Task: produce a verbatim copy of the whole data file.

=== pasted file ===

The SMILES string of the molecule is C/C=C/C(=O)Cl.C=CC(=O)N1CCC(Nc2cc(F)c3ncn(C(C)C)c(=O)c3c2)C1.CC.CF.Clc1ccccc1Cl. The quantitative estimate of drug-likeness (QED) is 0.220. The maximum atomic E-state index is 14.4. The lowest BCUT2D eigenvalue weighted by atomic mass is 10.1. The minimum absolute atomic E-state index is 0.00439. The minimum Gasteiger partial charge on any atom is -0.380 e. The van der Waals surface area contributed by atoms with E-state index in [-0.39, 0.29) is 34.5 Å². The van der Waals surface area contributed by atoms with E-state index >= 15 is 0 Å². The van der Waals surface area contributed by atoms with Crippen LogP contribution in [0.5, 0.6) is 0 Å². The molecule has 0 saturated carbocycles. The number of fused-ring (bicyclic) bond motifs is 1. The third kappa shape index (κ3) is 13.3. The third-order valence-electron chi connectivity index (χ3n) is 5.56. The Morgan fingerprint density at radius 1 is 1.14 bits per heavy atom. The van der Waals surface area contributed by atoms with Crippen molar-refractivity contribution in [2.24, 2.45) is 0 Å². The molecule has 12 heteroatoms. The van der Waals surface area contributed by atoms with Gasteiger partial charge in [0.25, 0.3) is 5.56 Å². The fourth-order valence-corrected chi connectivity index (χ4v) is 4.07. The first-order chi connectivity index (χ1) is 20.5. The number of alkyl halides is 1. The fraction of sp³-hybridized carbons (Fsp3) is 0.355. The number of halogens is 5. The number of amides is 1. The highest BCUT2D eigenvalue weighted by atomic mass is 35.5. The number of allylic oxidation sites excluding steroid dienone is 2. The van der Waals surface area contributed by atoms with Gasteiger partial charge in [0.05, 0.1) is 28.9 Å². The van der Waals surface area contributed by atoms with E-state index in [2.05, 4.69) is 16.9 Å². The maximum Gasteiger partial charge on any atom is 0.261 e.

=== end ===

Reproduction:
The SMILES string of the molecule is C/C=C/C(=O)Cl.C=CC(=O)N1CCC(Nc2cc(F)c3ncn(C(C)C)c(=O)c3c2)C1.CC.CF.Clc1ccccc1Cl. The quantitative estimate of drug-likeness (QED) is 0.220. The maximum atomic E-state index is 14.4. The lowest BCUT2D eigenvalue weighted by atomic mass is 10.1. The minimum absolute atomic E-state index is 0.00439. The minimum Gasteiger partial charge on any atom is -0.380 e. The van der Waals surface area contributed by atoms with E-state index in [-0.39, 0.29) is 34.5 Å². The van der Waals surface area contributed by atoms with E-state index >= 15 is 0 Å². The van der Waals surface area contributed by atoms with Crippen LogP contribution in [0.5, 0.6) is 0 Å². The molecule has 0 saturated carbocycles. The number of fused-ring (bicyclic) bond motifs is 1. The third kappa shape index (κ3) is 13.3. The third-order valence-electron chi connectivity index (χ3n) is 5.56. The Morgan fingerprint density at radius 1 is 1.14 bits per heavy atom. The van der Waals surface area contributed by atoms with Crippen molar-refractivity contribution in [2.24, 2.45) is 0 Å². The molecule has 12 heteroatoms. The van der Waals surface area contributed by atoms with Gasteiger partial charge in [0.25, 0.3) is 5.56 Å². The fourth-order valence-corrected chi connectivity index (χ4v) is 4.07. The first-order chi connectivity index (χ1) is 20.5. The number of alkyl halides is 1. The fraction of sp³-hybridized carbons (Fsp3) is 0.355. The number of halogens is 5. The number of amides is 1. The highest BCUT2D eigenvalue weighted by atomic mass is 35.5. The number of allylic oxidation sites excluding steroid dienone is 2. The van der Waals surface area contributed by atoms with Gasteiger partial charge in [0.05, 0.1) is 28.9 Å². The van der Waals surface area contributed by atoms with E-state index in [2.05, 4.69) is 16.9 Å². The maximum Gasteiger partial charge on any atom is 0.261 e.